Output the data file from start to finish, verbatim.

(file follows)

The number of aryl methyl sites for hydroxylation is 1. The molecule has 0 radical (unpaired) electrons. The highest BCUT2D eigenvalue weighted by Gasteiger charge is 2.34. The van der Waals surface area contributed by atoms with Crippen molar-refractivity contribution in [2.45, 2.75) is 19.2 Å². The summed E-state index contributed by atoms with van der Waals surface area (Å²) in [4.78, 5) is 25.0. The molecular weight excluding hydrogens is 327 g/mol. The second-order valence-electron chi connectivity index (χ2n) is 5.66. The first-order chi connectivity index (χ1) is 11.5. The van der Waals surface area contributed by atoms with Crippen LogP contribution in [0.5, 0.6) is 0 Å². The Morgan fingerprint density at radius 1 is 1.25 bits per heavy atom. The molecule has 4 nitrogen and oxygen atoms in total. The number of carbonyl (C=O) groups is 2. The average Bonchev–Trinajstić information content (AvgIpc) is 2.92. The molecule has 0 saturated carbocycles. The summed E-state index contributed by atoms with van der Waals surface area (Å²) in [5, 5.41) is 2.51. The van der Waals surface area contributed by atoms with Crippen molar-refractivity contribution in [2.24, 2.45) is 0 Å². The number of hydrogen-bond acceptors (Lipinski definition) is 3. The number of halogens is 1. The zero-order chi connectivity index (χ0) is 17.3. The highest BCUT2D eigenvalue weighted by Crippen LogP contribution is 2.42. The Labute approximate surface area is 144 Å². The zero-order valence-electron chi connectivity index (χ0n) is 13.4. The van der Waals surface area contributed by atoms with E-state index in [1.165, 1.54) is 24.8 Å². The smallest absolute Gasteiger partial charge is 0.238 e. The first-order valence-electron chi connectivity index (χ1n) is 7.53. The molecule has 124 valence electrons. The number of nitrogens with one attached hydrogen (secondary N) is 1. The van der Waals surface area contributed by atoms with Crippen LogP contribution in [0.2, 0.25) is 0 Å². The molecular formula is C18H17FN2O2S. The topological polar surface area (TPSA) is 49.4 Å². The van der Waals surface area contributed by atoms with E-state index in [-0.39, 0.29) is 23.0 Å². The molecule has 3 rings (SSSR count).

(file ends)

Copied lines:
The number of aryl methyl sites for hydroxylation is 1. The molecule has 0 radical (unpaired) electrons. The highest BCUT2D eigenvalue weighted by Gasteiger charge is 2.34. The van der Waals surface area contributed by atoms with Crippen molar-refractivity contribution in [2.45, 2.75) is 19.2 Å². The summed E-state index contributed by atoms with van der Waals surface area (Å²) in [4.78, 5) is 25.0. The molecular weight excluding hydrogens is 327 g/mol. The second-order valence-electron chi connectivity index (χ2n) is 5.66. The first-order chi connectivity index (χ1) is 11.5. The van der Waals surface area contributed by atoms with Crippen LogP contribution in [0.5, 0.6) is 0 Å². The Morgan fingerprint density at radius 1 is 1.25 bits per heavy atom. The molecule has 4 nitrogen and oxygen atoms in total. The number of carbonyl (C=O) groups is 2. The average Bonchev–Trinajstić information content (AvgIpc) is 2.92. The molecule has 0 saturated carbocycles. The summed E-state index contributed by atoms with van der Waals surface area (Å²) in [5, 5.41) is 2.51. The van der Waals surface area contributed by atoms with Crippen molar-refractivity contribution in [2.24, 2.45) is 0 Å². The number of hydrogen-bond acceptors (Lipinski definition) is 3. The number of halogens is 1. The zero-order chi connectivity index (χ0) is 17.3. The highest BCUT2D eigenvalue weighted by Crippen LogP contribution is 2.42. The Labute approximate surface area is 144 Å². The zero-order valence-electron chi connectivity index (χ0n) is 13.4. The van der Waals surface area contributed by atoms with E-state index in [1.165, 1.54) is 24.8 Å². The smallest absolute Gasteiger partial charge is 0.238 e. The first-order valence-electron chi connectivity index (χ1n) is 7.53. The molecule has 124 valence electrons. The number of nitrogens with one attached hydrogen (secondary N) is 1. The van der Waals surface area contributed by atoms with Crippen LogP contribution in [0.2, 0.25) is 0 Å². The molecular formula is C18H17FN2O2S. The topological polar surface area (TPSA) is 49.4 Å². The van der Waals surface area contributed by atoms with E-state index in [-0.39, 0.29) is 23.0 Å². The molecule has 3 rings (SSSR count).